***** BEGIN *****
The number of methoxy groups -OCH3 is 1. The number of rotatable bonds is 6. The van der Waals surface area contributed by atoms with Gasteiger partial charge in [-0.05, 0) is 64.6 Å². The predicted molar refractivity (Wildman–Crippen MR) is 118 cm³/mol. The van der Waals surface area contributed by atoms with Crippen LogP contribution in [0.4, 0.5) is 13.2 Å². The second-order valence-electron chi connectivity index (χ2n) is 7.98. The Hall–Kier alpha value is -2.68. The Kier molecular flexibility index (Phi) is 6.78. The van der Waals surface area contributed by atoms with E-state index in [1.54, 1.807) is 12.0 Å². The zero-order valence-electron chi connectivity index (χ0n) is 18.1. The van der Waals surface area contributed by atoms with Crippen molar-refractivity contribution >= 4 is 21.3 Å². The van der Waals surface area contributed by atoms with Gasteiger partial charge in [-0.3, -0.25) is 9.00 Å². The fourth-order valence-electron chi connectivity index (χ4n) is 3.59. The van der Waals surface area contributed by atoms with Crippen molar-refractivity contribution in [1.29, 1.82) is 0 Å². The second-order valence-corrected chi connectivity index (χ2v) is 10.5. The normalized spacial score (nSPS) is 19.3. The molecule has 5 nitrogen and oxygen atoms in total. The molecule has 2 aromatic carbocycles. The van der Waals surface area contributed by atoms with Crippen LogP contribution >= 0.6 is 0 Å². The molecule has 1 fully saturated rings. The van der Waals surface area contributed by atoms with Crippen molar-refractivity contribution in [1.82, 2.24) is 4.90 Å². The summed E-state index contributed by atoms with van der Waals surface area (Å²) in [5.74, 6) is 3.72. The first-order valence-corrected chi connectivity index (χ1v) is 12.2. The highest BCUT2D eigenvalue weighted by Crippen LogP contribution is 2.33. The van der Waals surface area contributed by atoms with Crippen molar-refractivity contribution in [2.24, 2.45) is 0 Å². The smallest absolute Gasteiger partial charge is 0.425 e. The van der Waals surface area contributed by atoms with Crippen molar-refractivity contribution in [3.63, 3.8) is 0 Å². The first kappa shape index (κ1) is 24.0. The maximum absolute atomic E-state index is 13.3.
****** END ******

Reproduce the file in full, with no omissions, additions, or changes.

The number of methoxy groups -OCH3 is 1. The number of rotatable bonds is 6. The van der Waals surface area contributed by atoms with Gasteiger partial charge in [-0.05, 0) is 64.6 Å². The predicted molar refractivity (Wildman–Crippen MR) is 118 cm³/mol. The van der Waals surface area contributed by atoms with Crippen LogP contribution in [0.4, 0.5) is 13.2 Å². The second-order valence-electron chi connectivity index (χ2n) is 7.98. The Hall–Kier alpha value is -2.68. The Kier molecular flexibility index (Phi) is 6.78. The van der Waals surface area contributed by atoms with E-state index in [1.54, 1.807) is 12.0 Å². The zero-order valence-electron chi connectivity index (χ0n) is 18.1. The van der Waals surface area contributed by atoms with Crippen molar-refractivity contribution >= 4 is 21.3 Å². The van der Waals surface area contributed by atoms with Gasteiger partial charge in [-0.3, -0.25) is 9.00 Å². The fourth-order valence-electron chi connectivity index (χ4n) is 3.59. The van der Waals surface area contributed by atoms with Crippen molar-refractivity contribution in [1.29, 1.82) is 0 Å². The second-order valence-corrected chi connectivity index (χ2v) is 10.5. The normalized spacial score (nSPS) is 19.3. The molecule has 5 nitrogen and oxygen atoms in total. The molecule has 2 aromatic carbocycles. The van der Waals surface area contributed by atoms with Crippen LogP contribution >= 0.6 is 0 Å². The molecule has 1 fully saturated rings. The van der Waals surface area contributed by atoms with Crippen molar-refractivity contribution in [1.82, 2.24) is 4.90 Å². The summed E-state index contributed by atoms with van der Waals surface area (Å²) in [5.74, 6) is 3.72. The first-order valence-corrected chi connectivity index (χ1v) is 12.2. The highest BCUT2D eigenvalue weighted by Crippen LogP contribution is 2.33. The van der Waals surface area contributed by atoms with Crippen molar-refractivity contribution in [2.24, 2.45) is 0 Å². The smallest absolute Gasteiger partial charge is 0.425 e. The van der Waals surface area contributed by atoms with Crippen molar-refractivity contribution in [3.63, 3.8) is 0 Å². The first kappa shape index (κ1) is 24.0. The maximum absolute atomic E-state index is 13.3.